Jaguar Mark VIII

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Description: Buyer's guide for a Jaguar Mark VII-VIII-IX (1950-61). Click here for more car news, road tests, reviews, and search, compare and enquire about unique and classic cars for sale in Australia.

Depending on who wrote your preferred history, the post-WWII British car industry was either a bigger bombsite than Nagasaki or a garden of untapped opportunity.

For William Lyons, boss of the newly-named Jaguar Cars, the latter view definitely prevailed. During wartime ‘firewatch’ duties at the company’s Coventry factory, Lyons and a team of Britain’s most gifted engineers had been working on the power-unit for a spacious and spectacular luxury model.

The fact that the twin-cam XK motor first saw production in the XK120 sports car was a happy, if unintended, coincidence. The 120 also earned valuable export income and enabled Lyons’ team to rapidly advance the design that its engine was always intended to propel.

Release of the Mark VII Saloon came in October 1950 and world-wide response to the imposing yet sinuous shape was rapturous. Here was a car that would run all day at 130km/h, was packed with leather and finely polished timber and suspension so supple that the Queen Mother for years used one as personal transport. It was also far cheaper than vehicles of similar size and quality.

With the 120kW, 3.4-litre engine and a four-speed transmission, Mark VIIs would reach 155km/h. Despite their bulk, Sevens enjoyed considerable Touring Car race success and were nimble enough to win the 1956 Monte Carlo rally.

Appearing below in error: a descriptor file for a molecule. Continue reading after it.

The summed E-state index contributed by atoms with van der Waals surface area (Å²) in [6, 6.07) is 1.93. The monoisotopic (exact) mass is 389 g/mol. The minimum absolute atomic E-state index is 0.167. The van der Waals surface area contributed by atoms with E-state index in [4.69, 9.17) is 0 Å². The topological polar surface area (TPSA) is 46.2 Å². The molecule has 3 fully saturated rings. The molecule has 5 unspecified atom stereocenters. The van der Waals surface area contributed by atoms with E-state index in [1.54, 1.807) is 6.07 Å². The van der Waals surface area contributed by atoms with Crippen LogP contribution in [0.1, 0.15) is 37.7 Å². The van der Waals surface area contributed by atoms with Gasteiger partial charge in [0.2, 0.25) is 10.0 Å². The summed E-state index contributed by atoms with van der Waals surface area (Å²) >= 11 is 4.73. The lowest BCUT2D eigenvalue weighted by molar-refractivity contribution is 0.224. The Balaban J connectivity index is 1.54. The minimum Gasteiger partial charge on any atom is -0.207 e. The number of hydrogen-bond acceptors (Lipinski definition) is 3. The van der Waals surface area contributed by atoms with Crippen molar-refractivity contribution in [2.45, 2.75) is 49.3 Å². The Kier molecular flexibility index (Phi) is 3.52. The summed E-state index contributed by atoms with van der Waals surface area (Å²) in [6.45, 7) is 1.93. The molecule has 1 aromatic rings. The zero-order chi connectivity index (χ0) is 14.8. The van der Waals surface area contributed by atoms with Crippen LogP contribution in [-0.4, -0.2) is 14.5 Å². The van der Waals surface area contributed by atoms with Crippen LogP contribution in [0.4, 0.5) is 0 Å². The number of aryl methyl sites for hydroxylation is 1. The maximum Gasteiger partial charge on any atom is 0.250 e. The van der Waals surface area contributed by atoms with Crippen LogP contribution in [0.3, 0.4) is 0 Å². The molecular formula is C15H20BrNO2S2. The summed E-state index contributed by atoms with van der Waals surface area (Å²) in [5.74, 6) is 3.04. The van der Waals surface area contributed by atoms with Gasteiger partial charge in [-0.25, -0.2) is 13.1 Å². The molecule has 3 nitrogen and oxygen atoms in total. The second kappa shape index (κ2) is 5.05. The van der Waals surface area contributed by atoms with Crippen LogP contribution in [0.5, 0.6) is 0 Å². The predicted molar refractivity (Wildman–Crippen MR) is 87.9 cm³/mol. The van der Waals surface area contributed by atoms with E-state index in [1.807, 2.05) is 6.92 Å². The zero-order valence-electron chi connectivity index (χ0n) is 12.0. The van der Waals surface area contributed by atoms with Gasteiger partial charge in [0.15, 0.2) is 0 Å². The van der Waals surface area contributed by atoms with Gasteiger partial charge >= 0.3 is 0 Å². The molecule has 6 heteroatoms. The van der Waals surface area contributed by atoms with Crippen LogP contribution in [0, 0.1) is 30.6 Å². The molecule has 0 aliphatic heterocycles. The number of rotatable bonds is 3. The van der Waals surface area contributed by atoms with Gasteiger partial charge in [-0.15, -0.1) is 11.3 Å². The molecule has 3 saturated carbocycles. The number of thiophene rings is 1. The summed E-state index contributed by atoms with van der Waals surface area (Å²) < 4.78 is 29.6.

The Big Cat’s first significant upgrade came in 1953 when telescopic shock absorbers replaced lever action units and three-speed automatic transmission became optional. Not only was the Borg-Warner DG auto sluggish and inefficient, it was also extraordinarily heavy, so the 1954 introduction of a VIIM version with 142kW came as no surprise.

Minor styling changes accompanied the 1956 release of the Mark VIII model. Most significant was replacement of the earlier cars’ split windscreen with a single slab of glass, accompanied by ‘duo’ tone paint – the different shades separated by a chrome strip – and reshaped rear wheel spats.

A power boost to 156kW helped offset the Mark VIII’s 64kg weight gain, however automatic versions were still slightly slower than earlier cars.

That problem was solved late in 1958 when Jaguar launched its last mainstream model to be built on a separate chassis.

The Mark IX brought a minor revolution in British luxury car design. It still resembled the Seven that had appeared eight years earlier but boasted a 3.8-litre engine with 164kW and 11 percent more torque, standard power steering and four-wheel disc brakes.